Song: “Where the Streets Have No Name”

An iconic soundscape, a structurally complex song, and a classic, all rolled into one

Song: “Where the Streets Have No Name”

Introduced by an iconic Brian Eno soundscape blending organ and synth pads, “Where the Streets Have No Name” is about the land of imagination and possibilities, as Bono writes in his recent book, Surrender: 40 Songs, One Story.

Released in 1987, the song reached #13 on the US charts.

While “Where the Streets Have No Name” has a simple chord structure, it was one of the most structurally challenging songs the band ever recorded. Fronting Joshua Tree, which was co-produced by Eno and Daniel Lanois, the process of getting the song right consumed 40% of the time needed to record the entire album, and its structure was even charted out on a blackboard. As Lanois said later:

It was a bit of a tongue-twister for the rhythm section, with strange bar lengths that got everybody in a bad mood. I can remember pointing at a blackboard, walking everybody through the changes like a science teacher.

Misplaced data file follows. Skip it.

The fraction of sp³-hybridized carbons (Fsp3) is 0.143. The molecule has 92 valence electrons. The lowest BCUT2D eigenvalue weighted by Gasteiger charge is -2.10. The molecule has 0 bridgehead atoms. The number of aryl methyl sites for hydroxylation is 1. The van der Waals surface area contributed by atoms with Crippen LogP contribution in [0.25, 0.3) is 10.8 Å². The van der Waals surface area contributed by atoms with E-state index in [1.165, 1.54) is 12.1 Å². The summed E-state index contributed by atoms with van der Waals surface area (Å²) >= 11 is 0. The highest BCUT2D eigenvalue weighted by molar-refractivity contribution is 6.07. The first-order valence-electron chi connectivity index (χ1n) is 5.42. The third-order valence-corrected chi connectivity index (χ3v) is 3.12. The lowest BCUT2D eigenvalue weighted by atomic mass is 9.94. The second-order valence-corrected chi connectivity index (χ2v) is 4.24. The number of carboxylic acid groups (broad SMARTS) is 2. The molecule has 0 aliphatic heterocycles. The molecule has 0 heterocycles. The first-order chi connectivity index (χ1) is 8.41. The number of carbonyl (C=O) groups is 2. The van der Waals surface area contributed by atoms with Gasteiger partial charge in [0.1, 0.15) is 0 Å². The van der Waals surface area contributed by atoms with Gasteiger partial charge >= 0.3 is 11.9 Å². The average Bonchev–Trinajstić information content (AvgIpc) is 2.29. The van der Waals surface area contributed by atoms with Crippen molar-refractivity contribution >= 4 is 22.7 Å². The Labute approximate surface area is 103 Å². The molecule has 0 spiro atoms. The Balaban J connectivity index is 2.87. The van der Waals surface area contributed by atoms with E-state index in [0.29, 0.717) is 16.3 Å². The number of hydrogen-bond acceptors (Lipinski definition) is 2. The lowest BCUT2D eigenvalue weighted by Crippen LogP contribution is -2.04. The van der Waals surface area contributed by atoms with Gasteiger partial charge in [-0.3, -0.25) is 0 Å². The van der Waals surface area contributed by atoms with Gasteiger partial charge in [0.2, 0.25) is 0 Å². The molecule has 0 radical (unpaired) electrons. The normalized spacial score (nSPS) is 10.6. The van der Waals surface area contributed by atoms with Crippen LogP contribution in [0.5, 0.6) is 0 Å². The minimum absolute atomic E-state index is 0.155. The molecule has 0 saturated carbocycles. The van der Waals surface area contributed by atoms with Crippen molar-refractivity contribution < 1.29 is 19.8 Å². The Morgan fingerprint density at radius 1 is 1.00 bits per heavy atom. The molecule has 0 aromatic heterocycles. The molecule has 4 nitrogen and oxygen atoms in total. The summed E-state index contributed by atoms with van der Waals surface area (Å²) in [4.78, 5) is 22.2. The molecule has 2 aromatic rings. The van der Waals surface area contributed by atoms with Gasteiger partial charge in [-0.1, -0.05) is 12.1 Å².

U2 performed the song during halftime of the 2002 Super Bowl. As they played, names of victims in the September 11th attacks were scrolled on a giant screen. At the end of the performance Bono opened his jacket to reveal an American flag in the lining.

The version of the song featured here comes from the hybrid live/studio film and record sharing the same name, Rattle and Hum. While the film had mixed reviews and middling box office, it has aged well. The album was a major success, selling over 14 million copies, and spawning the hit “Desire.”

For a band then just over a decade old, the scenes below — shot from a helicopter circling Sun Devil Stadium — show how far and fast they ascended.


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